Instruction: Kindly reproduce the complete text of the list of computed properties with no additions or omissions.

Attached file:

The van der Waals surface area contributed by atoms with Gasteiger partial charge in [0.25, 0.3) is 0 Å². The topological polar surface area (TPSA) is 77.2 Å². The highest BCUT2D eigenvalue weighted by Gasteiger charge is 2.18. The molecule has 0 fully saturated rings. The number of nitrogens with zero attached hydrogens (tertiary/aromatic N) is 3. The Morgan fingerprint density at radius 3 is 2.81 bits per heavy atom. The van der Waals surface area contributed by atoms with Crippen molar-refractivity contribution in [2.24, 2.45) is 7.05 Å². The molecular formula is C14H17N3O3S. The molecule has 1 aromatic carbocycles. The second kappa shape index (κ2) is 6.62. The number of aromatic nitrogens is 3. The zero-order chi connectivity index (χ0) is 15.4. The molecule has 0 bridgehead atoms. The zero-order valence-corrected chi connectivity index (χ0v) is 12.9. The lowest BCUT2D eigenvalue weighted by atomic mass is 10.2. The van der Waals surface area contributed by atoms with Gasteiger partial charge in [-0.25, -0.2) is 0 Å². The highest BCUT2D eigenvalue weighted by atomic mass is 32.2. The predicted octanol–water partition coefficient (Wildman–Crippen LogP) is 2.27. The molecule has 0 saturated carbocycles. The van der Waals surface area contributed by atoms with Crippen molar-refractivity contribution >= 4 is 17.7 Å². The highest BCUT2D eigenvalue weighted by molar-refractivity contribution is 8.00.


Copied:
The van der Waals surface area contributed by atoms with Gasteiger partial charge in [0.25, 0.3) is 0 Å². The topological polar surface area (TPSA) is 77.2 Å². The highest BCUT2D eigenvalue weighted by Gasteiger charge is 2.18. The molecule has 0 fully saturated rings. The number of nitrogens with zero attached hydrogens (tertiary/aromatic N) is 3. The Morgan fingerprint density at radius 3 is 2.81 bits per heavy atom. The van der Waals surface area contributed by atoms with Crippen molar-refractivity contribution in [2.24, 2.45) is 7.05 Å². The molecular formula is C14H17N3O3S. The molecule has 1 aromatic carbocycles. The second kappa shape index (κ2) is 6.62. The number of aromatic nitrogens is 3. The zero-order chi connectivity index (χ0) is 15.4. The molecule has 0 bridgehead atoms. The zero-order valence-corrected chi connectivity index (χ0v) is 12.9. The lowest BCUT2D eigenvalue weighted by atomic mass is 10.2. The van der Waals surface area contributed by atoms with Gasteiger partial charge in [-0.25, -0.2) is 0 Å². The highest BCUT2D eigenvalue weighted by atomic mass is 32.2. The predicted octanol–water partition coefficient (Wildman–Crippen LogP) is 2.27. The molecule has 0 saturated carbocycles. The van der Waals surface area contributed by atoms with Crippen molar-refractivity contribution >= 4 is 17.7 Å². The highest BCUT2D eigenvalue weighted by molar-refractivity contribution is 8.00.